The Republic of the Sudan was the largest country in Africa until a 2011 referendum resulted in the oil-rich southern region separating into the independent country of South Sudan. Following this, the remaining northern region, now the third largest country in Africa, has struggled to stabilise its economy and replace the lost foreign exchange revenue stream.
Sudan is arguably one of the most corrupt countries in the world and remains on the USA’s list of state sponsors of terrorism. Despite this, in October last year, the United States lifted 20-year old trade sanctions against the country. Following the recommendations of the IMF and World Bank, Sudan then cut subsidies on wheat, effectively doubling the price of bread in the country. The inflation rate grew to 52% in January, giving rise to protests in the capital city of Khartoum.
Hundreds of demonstrators were subsequently arrested and President Omar al-Bashir, already indicted by the International Criminal Court for co-ordinating a campaign of mass killing against civilians in the Darfur region, continues to be accused of jailing dissenters and censoring the media.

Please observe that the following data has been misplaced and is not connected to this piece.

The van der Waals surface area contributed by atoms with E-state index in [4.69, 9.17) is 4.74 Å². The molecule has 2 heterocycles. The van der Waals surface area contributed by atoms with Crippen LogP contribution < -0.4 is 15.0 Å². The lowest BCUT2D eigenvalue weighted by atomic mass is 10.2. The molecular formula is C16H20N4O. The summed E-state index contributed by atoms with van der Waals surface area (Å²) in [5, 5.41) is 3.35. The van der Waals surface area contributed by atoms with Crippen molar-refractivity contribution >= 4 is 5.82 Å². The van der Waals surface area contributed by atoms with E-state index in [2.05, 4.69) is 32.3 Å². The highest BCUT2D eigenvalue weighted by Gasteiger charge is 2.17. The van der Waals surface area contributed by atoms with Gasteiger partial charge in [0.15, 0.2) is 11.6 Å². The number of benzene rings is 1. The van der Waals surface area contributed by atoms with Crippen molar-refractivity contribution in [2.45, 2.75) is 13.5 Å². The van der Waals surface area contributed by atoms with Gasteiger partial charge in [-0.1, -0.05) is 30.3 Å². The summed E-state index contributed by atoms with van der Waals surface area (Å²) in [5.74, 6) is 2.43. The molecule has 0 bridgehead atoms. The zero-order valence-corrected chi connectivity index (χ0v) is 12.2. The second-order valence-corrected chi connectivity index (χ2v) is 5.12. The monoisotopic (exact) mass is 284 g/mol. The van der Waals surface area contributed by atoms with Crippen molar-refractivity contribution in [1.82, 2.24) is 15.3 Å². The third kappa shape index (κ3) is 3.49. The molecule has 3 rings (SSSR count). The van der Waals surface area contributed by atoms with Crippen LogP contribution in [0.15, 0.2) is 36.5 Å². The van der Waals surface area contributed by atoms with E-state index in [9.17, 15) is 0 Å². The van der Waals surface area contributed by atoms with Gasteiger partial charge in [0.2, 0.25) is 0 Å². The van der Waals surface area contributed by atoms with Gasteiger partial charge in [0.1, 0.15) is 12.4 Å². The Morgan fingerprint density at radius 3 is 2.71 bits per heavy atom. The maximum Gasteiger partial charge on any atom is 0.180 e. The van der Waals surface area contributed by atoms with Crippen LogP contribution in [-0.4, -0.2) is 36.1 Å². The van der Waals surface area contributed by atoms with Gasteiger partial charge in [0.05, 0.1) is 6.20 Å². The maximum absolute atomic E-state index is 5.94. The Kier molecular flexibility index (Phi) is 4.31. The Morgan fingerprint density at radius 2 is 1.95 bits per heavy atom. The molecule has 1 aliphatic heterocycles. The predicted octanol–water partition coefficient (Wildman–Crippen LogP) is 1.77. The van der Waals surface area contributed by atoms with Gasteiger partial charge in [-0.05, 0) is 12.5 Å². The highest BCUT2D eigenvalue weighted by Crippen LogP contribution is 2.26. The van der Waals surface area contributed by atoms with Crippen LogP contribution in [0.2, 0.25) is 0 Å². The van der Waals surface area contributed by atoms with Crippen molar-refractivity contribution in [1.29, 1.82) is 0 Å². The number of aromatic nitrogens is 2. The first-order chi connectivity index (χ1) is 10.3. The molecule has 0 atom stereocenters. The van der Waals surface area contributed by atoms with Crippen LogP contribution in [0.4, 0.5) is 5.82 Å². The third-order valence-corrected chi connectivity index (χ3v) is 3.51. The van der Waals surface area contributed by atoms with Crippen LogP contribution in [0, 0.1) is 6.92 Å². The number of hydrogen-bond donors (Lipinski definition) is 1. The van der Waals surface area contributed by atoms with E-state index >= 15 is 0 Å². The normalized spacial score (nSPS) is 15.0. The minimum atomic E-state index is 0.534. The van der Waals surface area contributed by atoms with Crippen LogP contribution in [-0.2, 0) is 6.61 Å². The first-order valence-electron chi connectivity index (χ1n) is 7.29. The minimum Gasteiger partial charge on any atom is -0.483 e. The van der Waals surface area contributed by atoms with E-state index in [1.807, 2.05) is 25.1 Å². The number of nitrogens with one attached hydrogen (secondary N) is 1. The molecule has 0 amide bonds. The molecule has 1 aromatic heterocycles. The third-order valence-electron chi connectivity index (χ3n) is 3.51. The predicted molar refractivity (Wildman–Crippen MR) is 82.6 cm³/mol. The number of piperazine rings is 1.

The scarcity of physical currency and the increased demand for US dollars on the black markets, has forced the government to cut the official pegged exchange rate. Sudan has devalued its currency twice this year already, but continues to ignore calls to float its currency.
Agricultural activity remains important to the economy, accounting for almost 35% of GDP and employing 80% of the labour force. Agricultural products account for close to 95% of exports, including: cotton, peanuts and acacia gum ('gum Arabic') - used primarily in the food industry as an emulsifier and a thickening agent.